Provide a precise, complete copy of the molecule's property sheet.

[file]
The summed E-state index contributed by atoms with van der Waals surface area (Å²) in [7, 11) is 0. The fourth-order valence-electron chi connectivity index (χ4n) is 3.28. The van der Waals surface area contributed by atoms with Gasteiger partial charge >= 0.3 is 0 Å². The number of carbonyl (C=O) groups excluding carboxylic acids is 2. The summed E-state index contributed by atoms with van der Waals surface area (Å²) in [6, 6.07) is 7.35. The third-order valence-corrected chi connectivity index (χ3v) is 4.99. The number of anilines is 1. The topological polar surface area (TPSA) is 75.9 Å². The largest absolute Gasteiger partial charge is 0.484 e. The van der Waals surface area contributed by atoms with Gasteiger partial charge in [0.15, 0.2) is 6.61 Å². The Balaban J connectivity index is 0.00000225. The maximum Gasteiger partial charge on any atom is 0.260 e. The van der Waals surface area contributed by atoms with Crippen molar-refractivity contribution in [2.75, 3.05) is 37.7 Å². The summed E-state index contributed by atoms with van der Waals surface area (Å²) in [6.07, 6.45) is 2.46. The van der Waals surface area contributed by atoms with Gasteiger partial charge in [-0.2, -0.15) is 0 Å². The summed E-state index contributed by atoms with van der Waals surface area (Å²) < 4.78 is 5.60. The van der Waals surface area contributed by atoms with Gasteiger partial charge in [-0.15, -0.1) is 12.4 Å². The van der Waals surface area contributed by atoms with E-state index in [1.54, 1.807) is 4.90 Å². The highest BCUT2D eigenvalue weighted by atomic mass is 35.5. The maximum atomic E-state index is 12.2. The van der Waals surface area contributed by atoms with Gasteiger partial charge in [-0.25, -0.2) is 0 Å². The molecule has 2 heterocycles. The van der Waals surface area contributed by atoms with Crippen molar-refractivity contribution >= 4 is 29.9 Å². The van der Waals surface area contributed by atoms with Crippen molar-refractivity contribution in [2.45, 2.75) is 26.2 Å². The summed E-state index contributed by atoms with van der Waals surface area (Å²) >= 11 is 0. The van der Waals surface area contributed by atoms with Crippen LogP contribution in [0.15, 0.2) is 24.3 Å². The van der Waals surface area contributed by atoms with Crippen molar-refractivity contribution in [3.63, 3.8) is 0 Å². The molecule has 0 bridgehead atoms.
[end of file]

The summed E-state index contributed by atoms with van der Waals surface area (Å²) in [7, 11) is 0. The fourth-order valence-electron chi connectivity index (χ4n) is 3.28. The van der Waals surface area contributed by atoms with Gasteiger partial charge >= 0.3 is 0 Å². The number of carbonyl (C=O) groups excluding carboxylic acids is 2. The summed E-state index contributed by atoms with van der Waals surface area (Å²) in [6, 6.07) is 7.35. The third-order valence-corrected chi connectivity index (χ3v) is 4.99. The number of anilines is 1. The topological polar surface area (TPSA) is 75.9 Å². The largest absolute Gasteiger partial charge is 0.484 e. The van der Waals surface area contributed by atoms with Gasteiger partial charge in [0.15, 0.2) is 6.61 Å². The Balaban J connectivity index is 0.00000225. The maximum Gasteiger partial charge on any atom is 0.260 e. The van der Waals surface area contributed by atoms with Crippen molar-refractivity contribution in [2.75, 3.05) is 37.7 Å². The summed E-state index contributed by atoms with van der Waals surface area (Å²) in [6.07, 6.45) is 2.46. The van der Waals surface area contributed by atoms with Gasteiger partial charge in [-0.2, -0.15) is 0 Å². The summed E-state index contributed by atoms with van der Waals surface area (Å²) < 4.78 is 5.60. The van der Waals surface area contributed by atoms with Gasteiger partial charge in [-0.15, -0.1) is 12.4 Å². The van der Waals surface area contributed by atoms with E-state index in [1.54, 1.807) is 4.90 Å². The highest BCUT2D eigenvalue weighted by atomic mass is 35.5. The maximum atomic E-state index is 12.2. The van der Waals surface area contributed by atoms with Gasteiger partial charge in [-0.25, -0.2) is 0 Å². The molecule has 2 heterocycles. The van der Waals surface area contributed by atoms with Crippen molar-refractivity contribution >= 4 is 29.9 Å². The van der Waals surface area contributed by atoms with Crippen molar-refractivity contribution in [2.45, 2.75) is 26.2 Å². The summed E-state index contributed by atoms with van der Waals surface area (Å²) >= 11 is 0. The van der Waals surface area contributed by atoms with Crippen LogP contribution in [0.15, 0.2) is 24.3 Å². The van der Waals surface area contributed by atoms with Crippen molar-refractivity contribution in [3.63, 3.8) is 0 Å². The molecule has 0 bridgehead atoms.